Mythology

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The following paper was written for my Buddhist Traditions class, led by Dr. Patrick Mahaffey. The original presentation that inspired this paper can be found here. Tintin in Tibet was written in 1960 by Belgian writer Hergé, neé George Remi. The comic features the title character Tintin in search for his friend Tchang, whose plane has crashed in the Himalayas. When the search turns up nothing, Tintin fears the worst. Despondent, he takes refuge in a Buddhist monastery to recover from his grief and his near-death experiences in the mountains. The ageless and inquisitive reporter is the subject of numerous comics spanning over five decades—from the late twenties to Hergé’s death in the eighties. The comics’ popularity is due in part to the comics’ sweeping international landscapes, daring adventures, and Hergé’s expressive artwork; but the character of Tintin is one that draws people in. He is the iconic youth, always optimistic and progressive (as symbolized with the forward and upward style of his hair—an icon in itself). Along with mystery and adventure, the stories express central themes such as tolerance, chivalry, and most importantly compassion. His selfless defense of not only his friends but of the oppressed is an example …

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EElectrocuting dead bodies is fun. Well, the smell isn’t so nice, but hey! They twitch. That’s what matters, right? In fact, this so excited European scientists at the turn of the nineteenth century that they thought electricity must be the Spark of Life. Sound familiar?   One of my favorite novels is Frankenstein, Or the Modern Prometheus by Mary Wollstonecraft Godwin Shelley, published anonymously in 1818, then republished (with edits) under her own name in 1831. It was a landmark piece of work, the first-ever science fiction novel, and a treatise on science, politics, feminism, mythology, religion, … need I go on? Those who know me well know this has been brought up because I’ve been applying for graduate school again, for a PhD in Mythological Studies with Emphasis in Depth Psychology. As part of the application process I needed a ten page writing sample. What better subject to write about than a modern myth that has continued to evolve for two hundred years? After all, science was changing the world and breaking the barriers of superstition. And yes, I’m talking about electrocuting dead bodies. They called it Galvanism. Catchy, isn’t it? Edit: This paper certainly does not reflect the …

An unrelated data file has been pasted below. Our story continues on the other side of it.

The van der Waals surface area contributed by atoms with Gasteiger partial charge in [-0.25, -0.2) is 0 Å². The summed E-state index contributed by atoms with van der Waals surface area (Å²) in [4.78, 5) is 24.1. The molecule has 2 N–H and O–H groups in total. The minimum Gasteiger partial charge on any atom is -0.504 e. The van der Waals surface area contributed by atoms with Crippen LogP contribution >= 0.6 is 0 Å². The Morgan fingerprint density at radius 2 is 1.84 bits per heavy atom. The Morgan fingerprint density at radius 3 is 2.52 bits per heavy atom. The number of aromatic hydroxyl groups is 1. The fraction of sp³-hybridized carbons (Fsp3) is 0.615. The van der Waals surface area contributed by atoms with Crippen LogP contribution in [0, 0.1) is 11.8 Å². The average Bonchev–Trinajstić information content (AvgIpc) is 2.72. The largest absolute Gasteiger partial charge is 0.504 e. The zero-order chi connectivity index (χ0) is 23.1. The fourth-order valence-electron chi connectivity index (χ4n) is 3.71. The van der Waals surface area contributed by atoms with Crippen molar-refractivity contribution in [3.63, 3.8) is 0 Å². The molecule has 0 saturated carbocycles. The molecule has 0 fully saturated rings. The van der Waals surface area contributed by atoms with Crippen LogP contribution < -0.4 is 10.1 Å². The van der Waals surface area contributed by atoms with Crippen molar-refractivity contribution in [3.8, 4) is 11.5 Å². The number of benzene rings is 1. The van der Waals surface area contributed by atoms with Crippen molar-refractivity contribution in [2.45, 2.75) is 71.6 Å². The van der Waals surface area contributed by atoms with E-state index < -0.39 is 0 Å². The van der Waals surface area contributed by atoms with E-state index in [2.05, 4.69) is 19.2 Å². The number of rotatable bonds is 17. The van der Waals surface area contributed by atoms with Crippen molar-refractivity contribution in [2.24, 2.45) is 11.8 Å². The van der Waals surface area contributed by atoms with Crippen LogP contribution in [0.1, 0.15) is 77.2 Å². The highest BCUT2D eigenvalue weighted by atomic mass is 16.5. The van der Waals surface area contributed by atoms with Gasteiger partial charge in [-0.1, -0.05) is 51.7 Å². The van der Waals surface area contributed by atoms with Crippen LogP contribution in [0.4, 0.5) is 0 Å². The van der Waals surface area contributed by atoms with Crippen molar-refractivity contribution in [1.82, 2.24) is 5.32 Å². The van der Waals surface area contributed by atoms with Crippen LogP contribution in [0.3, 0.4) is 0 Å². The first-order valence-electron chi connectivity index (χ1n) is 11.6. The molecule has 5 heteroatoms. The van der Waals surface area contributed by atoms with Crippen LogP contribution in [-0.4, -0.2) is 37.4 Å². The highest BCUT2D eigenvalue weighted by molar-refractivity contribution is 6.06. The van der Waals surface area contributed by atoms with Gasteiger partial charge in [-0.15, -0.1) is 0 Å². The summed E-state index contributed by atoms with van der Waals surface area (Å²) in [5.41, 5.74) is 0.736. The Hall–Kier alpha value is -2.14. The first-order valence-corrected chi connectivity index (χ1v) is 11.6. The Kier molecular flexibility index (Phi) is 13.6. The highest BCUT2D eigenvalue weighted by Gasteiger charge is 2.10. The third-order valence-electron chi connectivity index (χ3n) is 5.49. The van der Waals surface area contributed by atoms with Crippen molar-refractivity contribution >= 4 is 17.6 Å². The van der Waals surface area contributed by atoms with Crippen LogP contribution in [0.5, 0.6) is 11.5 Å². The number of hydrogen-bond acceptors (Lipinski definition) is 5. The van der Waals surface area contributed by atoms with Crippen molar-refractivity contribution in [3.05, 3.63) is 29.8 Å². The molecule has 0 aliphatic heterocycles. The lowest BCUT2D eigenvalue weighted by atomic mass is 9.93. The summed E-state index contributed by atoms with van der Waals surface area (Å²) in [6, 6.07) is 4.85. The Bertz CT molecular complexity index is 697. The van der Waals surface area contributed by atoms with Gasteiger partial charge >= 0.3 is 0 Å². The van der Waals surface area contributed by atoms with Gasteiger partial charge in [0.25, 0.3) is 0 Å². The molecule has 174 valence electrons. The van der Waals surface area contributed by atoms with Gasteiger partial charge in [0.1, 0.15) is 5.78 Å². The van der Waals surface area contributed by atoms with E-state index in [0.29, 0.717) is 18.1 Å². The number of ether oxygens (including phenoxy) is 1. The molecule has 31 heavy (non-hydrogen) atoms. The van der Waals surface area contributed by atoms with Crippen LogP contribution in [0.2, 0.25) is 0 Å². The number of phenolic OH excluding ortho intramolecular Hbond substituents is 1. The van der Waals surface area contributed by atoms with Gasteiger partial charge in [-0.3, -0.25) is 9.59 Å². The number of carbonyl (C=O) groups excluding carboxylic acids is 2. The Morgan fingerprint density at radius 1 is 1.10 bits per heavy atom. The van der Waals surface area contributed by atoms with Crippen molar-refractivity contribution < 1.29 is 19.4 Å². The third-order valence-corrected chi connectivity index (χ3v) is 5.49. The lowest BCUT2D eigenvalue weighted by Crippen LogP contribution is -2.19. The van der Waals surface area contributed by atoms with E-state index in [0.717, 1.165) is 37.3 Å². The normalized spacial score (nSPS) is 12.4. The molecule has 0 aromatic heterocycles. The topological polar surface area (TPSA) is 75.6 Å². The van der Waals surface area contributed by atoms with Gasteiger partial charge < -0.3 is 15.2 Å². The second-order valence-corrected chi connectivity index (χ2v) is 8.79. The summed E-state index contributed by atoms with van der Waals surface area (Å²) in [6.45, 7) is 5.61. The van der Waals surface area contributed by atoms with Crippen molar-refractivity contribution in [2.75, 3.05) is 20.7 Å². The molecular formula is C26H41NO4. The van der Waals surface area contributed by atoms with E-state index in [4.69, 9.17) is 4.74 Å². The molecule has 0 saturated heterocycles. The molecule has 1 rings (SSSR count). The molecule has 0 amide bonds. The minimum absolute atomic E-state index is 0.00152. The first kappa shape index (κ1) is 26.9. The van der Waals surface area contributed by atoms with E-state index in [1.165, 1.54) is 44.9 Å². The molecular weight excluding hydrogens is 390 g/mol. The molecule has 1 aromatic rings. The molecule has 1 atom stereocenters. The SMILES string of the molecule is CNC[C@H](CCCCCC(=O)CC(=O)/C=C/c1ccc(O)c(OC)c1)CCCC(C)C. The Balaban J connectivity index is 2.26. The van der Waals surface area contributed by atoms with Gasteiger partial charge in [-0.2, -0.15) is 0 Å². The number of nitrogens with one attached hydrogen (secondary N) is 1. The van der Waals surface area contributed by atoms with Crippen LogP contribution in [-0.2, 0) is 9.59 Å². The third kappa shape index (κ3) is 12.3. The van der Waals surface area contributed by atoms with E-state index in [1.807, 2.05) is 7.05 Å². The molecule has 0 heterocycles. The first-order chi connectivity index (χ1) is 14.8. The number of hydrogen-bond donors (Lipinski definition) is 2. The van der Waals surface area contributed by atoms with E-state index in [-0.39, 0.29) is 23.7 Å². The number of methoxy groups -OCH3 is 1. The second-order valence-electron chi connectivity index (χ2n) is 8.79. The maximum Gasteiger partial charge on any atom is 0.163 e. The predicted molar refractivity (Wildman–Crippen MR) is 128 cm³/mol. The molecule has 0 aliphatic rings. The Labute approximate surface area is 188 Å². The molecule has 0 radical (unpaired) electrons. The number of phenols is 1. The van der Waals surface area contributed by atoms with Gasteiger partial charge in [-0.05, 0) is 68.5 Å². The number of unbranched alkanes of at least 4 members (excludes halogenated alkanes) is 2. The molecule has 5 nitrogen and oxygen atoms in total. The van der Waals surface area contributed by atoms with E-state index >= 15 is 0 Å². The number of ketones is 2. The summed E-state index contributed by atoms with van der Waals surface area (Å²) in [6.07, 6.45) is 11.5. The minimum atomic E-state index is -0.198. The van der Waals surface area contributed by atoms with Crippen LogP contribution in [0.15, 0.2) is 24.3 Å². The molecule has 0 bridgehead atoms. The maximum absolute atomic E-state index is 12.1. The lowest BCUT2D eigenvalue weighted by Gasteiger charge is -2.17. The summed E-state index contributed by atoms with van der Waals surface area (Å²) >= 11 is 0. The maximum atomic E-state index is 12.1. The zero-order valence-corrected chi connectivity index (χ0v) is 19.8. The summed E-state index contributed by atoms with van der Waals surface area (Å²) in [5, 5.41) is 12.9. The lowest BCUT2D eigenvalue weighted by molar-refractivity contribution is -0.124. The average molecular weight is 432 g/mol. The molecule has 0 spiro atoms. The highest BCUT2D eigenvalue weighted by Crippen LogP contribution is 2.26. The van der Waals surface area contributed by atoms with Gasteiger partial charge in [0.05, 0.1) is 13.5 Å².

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Ah, Starbucks. Named for Captain Ahab’s faithful first mate in Herman Meville’s Moby Dick; cult obsession of my hometown, Seattle; worldwide coffee sensation; provider of my daily happy juice. But I’m not here to talk about my obsession with my Caramel Macciato or my Earl Grey Tea Latté (seriously, guys, “London Fog” was a lot easier to shout over the din of 7am commuters). A lot of people are under the impression that the woman on the Starbucks logo is a mermaid (two tales? Okay, I can kind of the go with that), or a Siren (see right). Unfortunately the bit about the Siren is tragically wrong. Pop culture has shifted our recollection of the Greek myths. A prime example of this is Perseus riding Pegasus. The only mortal to ever ride Pegasus was Bellerophon, son of Poseidon and master of horses. Perseus had the winged sandals given to him by Mercury and therefore didn’t need a winged horse. The only connection the two have is that Pegasus was born of Medusa’s blood when Perseus beheaded her (a result of having trysted with Poseidon back in the day). But I digress. Ahem. Sorry, touched a bit of a nerve there. …

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